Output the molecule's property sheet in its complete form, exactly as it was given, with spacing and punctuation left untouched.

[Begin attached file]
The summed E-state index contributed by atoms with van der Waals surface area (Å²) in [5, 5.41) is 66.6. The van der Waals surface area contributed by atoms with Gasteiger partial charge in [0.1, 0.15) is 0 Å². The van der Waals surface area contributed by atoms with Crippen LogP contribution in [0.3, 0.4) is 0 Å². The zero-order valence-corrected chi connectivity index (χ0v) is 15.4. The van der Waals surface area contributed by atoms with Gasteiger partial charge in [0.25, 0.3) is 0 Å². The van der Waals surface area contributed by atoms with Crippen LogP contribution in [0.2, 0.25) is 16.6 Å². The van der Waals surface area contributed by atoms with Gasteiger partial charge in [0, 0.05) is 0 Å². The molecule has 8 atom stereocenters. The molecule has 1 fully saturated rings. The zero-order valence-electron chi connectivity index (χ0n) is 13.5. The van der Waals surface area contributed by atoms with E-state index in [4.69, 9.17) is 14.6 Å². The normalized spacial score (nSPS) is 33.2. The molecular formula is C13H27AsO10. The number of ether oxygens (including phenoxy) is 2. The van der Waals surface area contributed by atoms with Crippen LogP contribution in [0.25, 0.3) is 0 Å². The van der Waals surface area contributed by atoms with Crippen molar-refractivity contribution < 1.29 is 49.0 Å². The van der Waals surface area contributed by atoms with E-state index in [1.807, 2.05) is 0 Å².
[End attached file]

The summed E-state index contributed by atoms with van der Waals surface area (Å²) in [5, 5.41) is 66.6. The van der Waals surface area contributed by atoms with Gasteiger partial charge in [0.1, 0.15) is 0 Å². The van der Waals surface area contributed by atoms with Crippen LogP contribution in [0.3, 0.4) is 0 Å². The zero-order valence-corrected chi connectivity index (χ0v) is 15.4. The van der Waals surface area contributed by atoms with Gasteiger partial charge in [0.25, 0.3) is 0 Å². The van der Waals surface area contributed by atoms with Crippen LogP contribution in [0.2, 0.25) is 16.6 Å². The van der Waals surface area contributed by atoms with Gasteiger partial charge in [0, 0.05) is 0 Å². The molecule has 8 atom stereocenters. The molecule has 1 fully saturated rings. The zero-order valence-electron chi connectivity index (χ0n) is 13.5. The van der Waals surface area contributed by atoms with E-state index in [4.69, 9.17) is 14.6 Å². The normalized spacial score (nSPS) is 33.2. The molecular formula is C13H27AsO10. The number of ether oxygens (including phenoxy) is 2. The van der Waals surface area contributed by atoms with Crippen LogP contribution in [0.25, 0.3) is 0 Å². The van der Waals surface area contributed by atoms with Crippen molar-refractivity contribution < 1.29 is 49.0 Å². The van der Waals surface area contributed by atoms with E-state index in [1.807, 2.05) is 0 Å².